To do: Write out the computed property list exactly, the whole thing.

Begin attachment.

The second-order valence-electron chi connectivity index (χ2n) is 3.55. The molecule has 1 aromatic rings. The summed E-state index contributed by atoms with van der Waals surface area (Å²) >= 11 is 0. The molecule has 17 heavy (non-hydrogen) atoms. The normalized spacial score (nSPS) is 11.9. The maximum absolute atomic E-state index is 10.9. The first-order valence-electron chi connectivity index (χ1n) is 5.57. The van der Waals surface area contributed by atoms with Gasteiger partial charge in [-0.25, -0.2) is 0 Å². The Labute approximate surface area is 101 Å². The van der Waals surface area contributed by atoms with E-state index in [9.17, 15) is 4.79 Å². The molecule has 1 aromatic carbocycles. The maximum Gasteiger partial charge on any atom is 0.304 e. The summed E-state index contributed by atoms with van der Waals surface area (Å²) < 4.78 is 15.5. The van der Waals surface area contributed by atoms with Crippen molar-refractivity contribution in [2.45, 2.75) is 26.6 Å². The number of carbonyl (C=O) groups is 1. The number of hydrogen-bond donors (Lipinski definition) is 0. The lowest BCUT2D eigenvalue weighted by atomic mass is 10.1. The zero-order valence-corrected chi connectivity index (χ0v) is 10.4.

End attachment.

The second-order valence-electron chi connectivity index (χ2n) is 3.55. The molecule has 1 aromatic rings. The summed E-state index contributed by atoms with van der Waals surface area (Å²) >= 11 is 0. The molecule has 17 heavy (non-hydrogen) atoms. The normalized spacial score (nSPS) is 11.9. The maximum absolute atomic E-state index is 10.9. The first-order valence-electron chi connectivity index (χ1n) is 5.57. The van der Waals surface area contributed by atoms with Gasteiger partial charge in [-0.25, -0.2) is 0 Å². The Labute approximate surface area is 101 Å². The van der Waals surface area contributed by atoms with E-state index in [9.17, 15) is 4.79 Å². The molecule has 1 aromatic carbocycles. The maximum Gasteiger partial charge on any atom is 0.304 e. The summed E-state index contributed by atoms with van der Waals surface area (Å²) < 4.78 is 15.5. The van der Waals surface area contributed by atoms with Crippen molar-refractivity contribution in [2.45, 2.75) is 26.6 Å². The number of carbonyl (C=O) groups is 1. The number of hydrogen-bond donors (Lipinski definition) is 0. The lowest BCUT2D eigenvalue weighted by atomic mass is 10.1. The zero-order valence-corrected chi connectivity index (χ0v) is 10.4.